The 12-factor Principles guide how we build continuous delivery— or the constant delivering of our code to production— in modern software applications.
The 12-factor principles steer us away from doing ill-advised things like host-based and cluster-based deploys on Amazon EC2. This requires that you write your application code in specific, conforming ways. Unfortunately, if you haven’t started with a 12-factor application you may have some cost associated with switching to full 12-factor deployment.
There are several apps out there that do not begin 12-factor, and thus suffer from costs associated with deployment entropy (e.g. your server breaks and you don’t know why) and the inability to scale the team (e.g. adding new developers is prohibitively complicated or expensive).
While the lure of Kubernetes looks attractive, most apps would do well to just go 12-factor deploy and pick a 12-factor deploy provider from the list below.
12-factor deployment changed the world around 2007.
A lof the other solutions still struggle—even years later—with huge costs associated with DevOps time.
There’s a reason a generation of the most successful Rails apps were deployed on Heroku. Now some competitors (namely Render and Vercel) are also good 12-factor options, especially in the JS/TS and Jamstack world.
These deployments are based on the idea of a cluster architecture: several backend persistent services talking to one another. Ideally, these services are in the same internet topology (In fact, you can run any of these on any AWS region because the AWS backbone makes inter-AWS communication nearly instantaneous. You are still advised however to run your applications within the same AWS zone for best performance.)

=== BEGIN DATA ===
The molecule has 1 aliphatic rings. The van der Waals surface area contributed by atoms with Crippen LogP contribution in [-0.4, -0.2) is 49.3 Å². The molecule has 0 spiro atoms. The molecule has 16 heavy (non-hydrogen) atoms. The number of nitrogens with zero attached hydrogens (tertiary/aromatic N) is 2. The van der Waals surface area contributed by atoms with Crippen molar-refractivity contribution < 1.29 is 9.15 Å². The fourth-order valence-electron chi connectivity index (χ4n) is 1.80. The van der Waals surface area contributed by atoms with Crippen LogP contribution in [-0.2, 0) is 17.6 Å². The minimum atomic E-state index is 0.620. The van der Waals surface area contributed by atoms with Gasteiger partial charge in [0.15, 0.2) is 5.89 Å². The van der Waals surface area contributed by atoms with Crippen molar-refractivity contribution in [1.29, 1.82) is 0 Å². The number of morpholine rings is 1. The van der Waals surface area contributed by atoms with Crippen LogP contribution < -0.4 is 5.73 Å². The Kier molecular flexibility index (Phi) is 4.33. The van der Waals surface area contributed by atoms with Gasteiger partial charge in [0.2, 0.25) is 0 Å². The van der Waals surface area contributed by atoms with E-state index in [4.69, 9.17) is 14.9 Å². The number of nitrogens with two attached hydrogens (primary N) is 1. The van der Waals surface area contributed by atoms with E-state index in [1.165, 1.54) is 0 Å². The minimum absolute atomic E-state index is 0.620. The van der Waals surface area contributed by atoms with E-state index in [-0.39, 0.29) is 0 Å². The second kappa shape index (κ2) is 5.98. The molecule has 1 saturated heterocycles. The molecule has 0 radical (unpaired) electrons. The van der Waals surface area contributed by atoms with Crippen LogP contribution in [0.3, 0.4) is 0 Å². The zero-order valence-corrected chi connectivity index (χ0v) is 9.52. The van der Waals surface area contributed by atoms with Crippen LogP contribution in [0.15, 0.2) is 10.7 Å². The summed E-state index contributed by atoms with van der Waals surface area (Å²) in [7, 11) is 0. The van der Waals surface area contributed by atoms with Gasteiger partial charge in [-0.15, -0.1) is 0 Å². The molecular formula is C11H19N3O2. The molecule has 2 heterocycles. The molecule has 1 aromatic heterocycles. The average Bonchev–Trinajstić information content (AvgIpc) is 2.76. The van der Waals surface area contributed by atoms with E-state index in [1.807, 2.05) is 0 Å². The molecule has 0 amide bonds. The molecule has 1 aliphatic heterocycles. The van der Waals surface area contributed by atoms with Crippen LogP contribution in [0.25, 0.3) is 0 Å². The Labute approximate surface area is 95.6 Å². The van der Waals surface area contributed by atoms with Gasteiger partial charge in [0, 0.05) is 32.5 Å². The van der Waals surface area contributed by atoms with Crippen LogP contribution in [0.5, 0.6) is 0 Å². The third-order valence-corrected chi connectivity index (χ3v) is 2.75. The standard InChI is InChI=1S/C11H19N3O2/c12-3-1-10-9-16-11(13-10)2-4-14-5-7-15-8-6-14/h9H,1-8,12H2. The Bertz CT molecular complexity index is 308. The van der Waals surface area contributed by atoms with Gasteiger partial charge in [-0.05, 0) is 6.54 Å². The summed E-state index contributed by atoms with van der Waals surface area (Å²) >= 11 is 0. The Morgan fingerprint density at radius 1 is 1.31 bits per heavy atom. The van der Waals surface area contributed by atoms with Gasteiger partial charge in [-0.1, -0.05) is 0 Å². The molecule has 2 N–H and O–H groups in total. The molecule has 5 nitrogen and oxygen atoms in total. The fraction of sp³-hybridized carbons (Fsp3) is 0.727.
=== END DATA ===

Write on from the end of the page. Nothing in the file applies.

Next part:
The Principles of 12-Factor Deploy
- Codebase (One codebase tracked in revision control, many deploys)
- Dependencies (Explicitly declare and isolate the dependencies)
- Config (Store configurations in an environment)
- Backing Services (treat backing resources as attached resources)
- Build, release, and Run (Strictly separate build and run stages)
- Processes (execute the app as one or more stateless processes)
- Port Binding (Export services via port binding)
- Concurrency (Scale out via the process model)
- Disposability (maximize the robustness with fast startup and graceful shutdown)
- Dev/prod parity (Keep development, staging, and production as similar as possible)
- Logs (Treat logs as event streams)
- Admin processes (Run admin/management tasks as one-off processes)
These 12 principles affect how we write the code, and modern Rails applications typically meet these requirements.
What is the Jamstack?
In 2015 the world shifted again when Mathias Biilmann, then CEO of Makerloop, which would go on to rebrand as Netlify, touted what the world would see as the evolution of modern web standards. He called this Jamstack.
The Jamstack concept is that the application logic resides mostly on the client-side without being tightly coupled to a back-end server. They are mostly served with git-based CMS or headless CMS.
I have no affiliation with these providers and reviews here are provided as-is.